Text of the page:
Monthly Archives: January 2013

Lessons from week 1

The fist week of lessons on the Non Stop Ski Instructor Course were amazing. I really enjoyed every minute of it. Even being soaking wet in the rain on Friday!  I already feel that my skiing ability have improved dramatically and can’t wait to learn even more!

Lessons from Week 1

Lessons from Week 1: Make sure your clothes is waterproof!

We continued to work on all kinds of exercises to improve our balance through out the week.  A big AHA moment for me was when I started to “force” my upper body to face downhill all the time.  As our technique improves it is becoming increasing easily to make fast turns.

On Wednesday we did video analysis of our skiing. It was interesting seeing yourself skiing.  The amazing thing is that my own perception and what I saw on the screen did not match up.  Axelle gave us some great feedback as part of the video analysis and help us practice it for the rest of the day.

There has been very little fresh snow, the last few weeks, but since Wednesday night it has been snowing on and off.  Friday was our first lesson day in a bit of powder! We had soooo much fun, playing through the trees, searching for moguls and just having a blast!

Here is some more lessons from week 1:

  • Your core strength is just as important as you leg strength. You stomach muscle need to be strong to help you stay balanced no matter what the conditions throw at you.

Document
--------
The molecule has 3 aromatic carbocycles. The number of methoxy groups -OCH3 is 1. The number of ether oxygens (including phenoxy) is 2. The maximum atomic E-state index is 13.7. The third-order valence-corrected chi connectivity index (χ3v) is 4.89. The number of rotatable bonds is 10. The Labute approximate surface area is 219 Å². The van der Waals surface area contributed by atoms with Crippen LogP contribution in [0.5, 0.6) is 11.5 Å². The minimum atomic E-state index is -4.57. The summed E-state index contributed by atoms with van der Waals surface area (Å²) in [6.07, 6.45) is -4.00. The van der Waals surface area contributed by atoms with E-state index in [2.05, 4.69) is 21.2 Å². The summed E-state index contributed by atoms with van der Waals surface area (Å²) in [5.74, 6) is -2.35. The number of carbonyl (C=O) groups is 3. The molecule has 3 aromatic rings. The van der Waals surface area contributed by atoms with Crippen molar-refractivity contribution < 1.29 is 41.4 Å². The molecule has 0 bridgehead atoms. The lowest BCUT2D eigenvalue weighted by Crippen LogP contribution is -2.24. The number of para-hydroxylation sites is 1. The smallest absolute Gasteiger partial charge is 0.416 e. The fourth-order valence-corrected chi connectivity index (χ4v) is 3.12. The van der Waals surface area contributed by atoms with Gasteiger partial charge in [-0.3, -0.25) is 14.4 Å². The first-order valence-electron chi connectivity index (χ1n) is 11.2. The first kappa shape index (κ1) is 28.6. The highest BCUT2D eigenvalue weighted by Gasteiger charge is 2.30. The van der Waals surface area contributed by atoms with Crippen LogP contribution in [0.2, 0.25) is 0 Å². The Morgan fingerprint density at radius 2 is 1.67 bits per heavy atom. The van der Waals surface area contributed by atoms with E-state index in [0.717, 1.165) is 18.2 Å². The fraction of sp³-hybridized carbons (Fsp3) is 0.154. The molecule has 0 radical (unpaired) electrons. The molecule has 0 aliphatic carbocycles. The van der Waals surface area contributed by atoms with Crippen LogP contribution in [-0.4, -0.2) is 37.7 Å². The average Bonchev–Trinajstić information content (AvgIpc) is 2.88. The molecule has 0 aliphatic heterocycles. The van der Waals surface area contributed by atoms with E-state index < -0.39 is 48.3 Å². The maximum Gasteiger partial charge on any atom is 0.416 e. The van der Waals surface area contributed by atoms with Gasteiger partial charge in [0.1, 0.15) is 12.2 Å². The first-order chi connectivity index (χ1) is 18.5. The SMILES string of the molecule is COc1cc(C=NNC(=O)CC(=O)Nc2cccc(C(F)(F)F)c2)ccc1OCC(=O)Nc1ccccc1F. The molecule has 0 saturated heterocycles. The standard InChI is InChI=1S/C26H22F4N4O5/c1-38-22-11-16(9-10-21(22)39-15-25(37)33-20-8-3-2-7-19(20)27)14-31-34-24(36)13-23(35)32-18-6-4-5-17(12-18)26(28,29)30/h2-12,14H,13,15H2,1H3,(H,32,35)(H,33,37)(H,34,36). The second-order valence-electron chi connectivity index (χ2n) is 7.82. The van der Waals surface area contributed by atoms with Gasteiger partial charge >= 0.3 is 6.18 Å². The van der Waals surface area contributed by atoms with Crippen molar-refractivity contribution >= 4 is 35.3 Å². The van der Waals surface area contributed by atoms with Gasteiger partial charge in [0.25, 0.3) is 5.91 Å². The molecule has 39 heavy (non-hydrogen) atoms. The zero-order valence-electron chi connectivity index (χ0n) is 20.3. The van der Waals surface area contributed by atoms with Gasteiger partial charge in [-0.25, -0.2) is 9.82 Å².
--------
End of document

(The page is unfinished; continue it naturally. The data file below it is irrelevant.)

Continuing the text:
• It is amazing the increased endurance you can get out of your body by being as efficient as possible when you ski. The better our technique gets the longer we can hopefully endure.
  • The shapes of your ski’s will help you complete the turn with the right technique.

Friday our clothing was tested to the maximum with pouring rain at the bottom of the hill.  Luckily only the outer layers got wet and neither of us felt cold at all.  So this weekend we tried to waterproof everything to hopefully keep the outsides dry next time we meet the rain.

This week I also bought myself some powder skis, and got to play with them a little on Thursday! They are awesome! Looking forward to do the cat skiing with them!

Tomorrow we start week 2! Can’t wait!

Buy, eat, drink and enjoy!

Grocery shopping doesn’t change much when you’re in another country, you have to make a list and walk the aisle. In Fernie we buy, eat, drink and enjoy!

There are mainly two grocery stores in Fernie;  Overwaitea and Extra Foods.  Overwaitea is much closer to home and we earn points there, so it’s where we do our weekly groceries shopping.  Like most people in Fernie the staff is super friendly and helpful.